clock menu more-arrow no yes mobile

Filed under:

Duty, Honor, and Employer

On a Wednesday press conference full of feel-goodery (not that there's anything wrong with that) was the revelation that Nocioni won't be playing for the Argentinean national team this summer. A relief to Bulls fans due to the whole 'just out of a walking boot' situation Noc is currently in.

But Kirk Hinrich is still participating in the upcoming Team USA workouts, and other Bulls players like Luol Deng (Britain) and Thabo Sefolosha (Switzerland) will have similar activities this summer. In the future the Bulls could see Ben Gordon (Another British citizen, although he hasn't expressed as much interest as Deng) and Joakim Noah (France) suit up for their respective nations.

Pax gave an sobering response to their summer fun:

In a perfect world, all of us would like to see our guys not overextend themselves, but it's just a part of the NBA today.

It is, and it kindof sucks.

I don't think it'd be wise for the Bulls (especially after the headband fiasco) to unilaterally bar their players from competing internationally. But if I were an owner I'd certainly put on a nice suit and call a meeting to discuss an NBA-wide policy regarding this. Right now, the policy seems to be bending over backwards to support USA Basketball, an organization that only seems to bring negative publicity to the league when the team is beaten in a single-elimination tournament (which can, ya know, happen) and then gets ripped apart by people who otherwise wouldn't give a crap who wins.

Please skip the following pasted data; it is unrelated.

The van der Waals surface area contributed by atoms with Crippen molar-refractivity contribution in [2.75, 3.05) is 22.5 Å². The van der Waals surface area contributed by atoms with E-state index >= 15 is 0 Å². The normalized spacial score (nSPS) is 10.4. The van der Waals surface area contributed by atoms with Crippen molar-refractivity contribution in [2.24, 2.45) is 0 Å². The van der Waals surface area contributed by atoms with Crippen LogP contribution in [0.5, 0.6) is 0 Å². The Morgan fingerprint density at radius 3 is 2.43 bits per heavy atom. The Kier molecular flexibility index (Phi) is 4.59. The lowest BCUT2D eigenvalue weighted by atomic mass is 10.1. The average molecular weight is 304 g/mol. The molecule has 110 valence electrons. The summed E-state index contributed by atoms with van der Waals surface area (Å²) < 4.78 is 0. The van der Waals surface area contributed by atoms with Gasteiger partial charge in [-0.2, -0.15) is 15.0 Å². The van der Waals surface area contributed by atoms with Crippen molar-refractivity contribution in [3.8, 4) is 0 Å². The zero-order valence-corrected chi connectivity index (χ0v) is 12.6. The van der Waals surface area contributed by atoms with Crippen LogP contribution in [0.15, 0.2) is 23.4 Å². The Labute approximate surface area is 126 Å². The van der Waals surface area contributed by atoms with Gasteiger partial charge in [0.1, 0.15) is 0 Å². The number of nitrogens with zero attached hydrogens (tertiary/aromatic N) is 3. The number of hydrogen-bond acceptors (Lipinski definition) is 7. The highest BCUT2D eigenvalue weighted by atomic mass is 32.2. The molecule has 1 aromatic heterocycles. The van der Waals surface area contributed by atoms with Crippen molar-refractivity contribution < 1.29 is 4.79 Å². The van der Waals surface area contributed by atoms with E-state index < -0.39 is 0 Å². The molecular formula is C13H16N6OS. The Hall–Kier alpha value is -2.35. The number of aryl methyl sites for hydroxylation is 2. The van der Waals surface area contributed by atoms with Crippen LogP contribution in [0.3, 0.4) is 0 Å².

There's the notion that supporting international competition sparks interest in the game worldwide, but this isn't 1992, and basketball fans around the world can see NBA games through the magic of technology. Does the intangible support of the game as a whole make up for the risk in devaluing the NBA product through injuries and bad publicity?

You can read this full rant from a long long while ago but as a synopsis my opinion is international competition isn't worth it. There's even more 'invested' in the issue for me now, since Bulls players are actually good enough to compete on their national teams. And as Mark Cuban has said before, it's too much of a risk to the teams who are actually paying them millions of dollars to let these guys play at all.